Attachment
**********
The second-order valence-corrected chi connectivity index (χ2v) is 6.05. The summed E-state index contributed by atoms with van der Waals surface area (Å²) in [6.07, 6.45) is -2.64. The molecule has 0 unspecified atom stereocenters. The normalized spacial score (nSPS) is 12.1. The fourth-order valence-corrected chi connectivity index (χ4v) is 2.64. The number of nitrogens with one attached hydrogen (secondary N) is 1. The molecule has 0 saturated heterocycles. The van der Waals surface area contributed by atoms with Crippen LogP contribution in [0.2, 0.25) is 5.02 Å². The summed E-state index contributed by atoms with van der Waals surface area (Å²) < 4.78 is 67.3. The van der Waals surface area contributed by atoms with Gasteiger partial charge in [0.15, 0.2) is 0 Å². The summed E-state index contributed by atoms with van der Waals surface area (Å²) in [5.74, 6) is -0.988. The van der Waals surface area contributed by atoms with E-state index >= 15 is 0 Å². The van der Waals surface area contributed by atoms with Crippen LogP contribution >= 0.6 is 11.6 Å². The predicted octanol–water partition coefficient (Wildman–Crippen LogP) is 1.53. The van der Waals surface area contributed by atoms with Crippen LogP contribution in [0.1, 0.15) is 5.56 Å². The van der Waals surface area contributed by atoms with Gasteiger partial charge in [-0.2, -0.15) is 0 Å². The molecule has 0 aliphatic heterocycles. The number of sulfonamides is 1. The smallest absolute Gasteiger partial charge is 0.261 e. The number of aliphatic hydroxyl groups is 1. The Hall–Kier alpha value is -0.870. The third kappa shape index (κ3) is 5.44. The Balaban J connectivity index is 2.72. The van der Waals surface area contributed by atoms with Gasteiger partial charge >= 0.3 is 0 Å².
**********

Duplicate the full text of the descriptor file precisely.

The second-order valence-corrected chi connectivity index (χ2v) is 6.05. The summed E-state index contributed by atoms with van der Waals surface area (Å²) in [6.07, 6.45) is -2.64. The molecule has 0 unspecified atom stereocenters. The normalized spacial score (nSPS) is 12.1. The fourth-order valence-corrected chi connectivity index (χ4v) is 2.64. The number of nitrogens with one attached hydrogen (secondary N) is 1. The molecule has 0 saturated heterocycles. The van der Waals surface area contributed by atoms with Crippen LogP contribution in [0.2, 0.25) is 5.02 Å². The summed E-state index contributed by atoms with van der Waals surface area (Å²) < 4.78 is 67.3. The van der Waals surface area contributed by atoms with Gasteiger partial charge in [0.15, 0.2) is 0 Å². The summed E-state index contributed by atoms with van der Waals surface area (Å²) in [5.74, 6) is -0.988. The van der Waals surface area contributed by atoms with E-state index >= 15 is 0 Å². The van der Waals surface area contributed by atoms with Crippen LogP contribution >= 0.6 is 11.6 Å². The predicted octanol–water partition coefficient (Wildman–Crippen LogP) is 1.53. The van der Waals surface area contributed by atoms with Crippen LogP contribution in [0.1, 0.15) is 5.56 Å². The van der Waals surface area contributed by atoms with Gasteiger partial charge in [-0.2, -0.15) is 0 Å². The molecule has 0 aliphatic heterocycles. The number of sulfonamides is 1. The smallest absolute Gasteiger partial charge is 0.261 e. The number of aliphatic hydroxyl groups is 1. The Hall–Kier alpha value is -0.870. The third kappa shape index (κ3) is 5.44. The Balaban J connectivity index is 2.72. The van der Waals surface area contributed by atoms with Gasteiger partial charge >= 0.3 is 0 Å².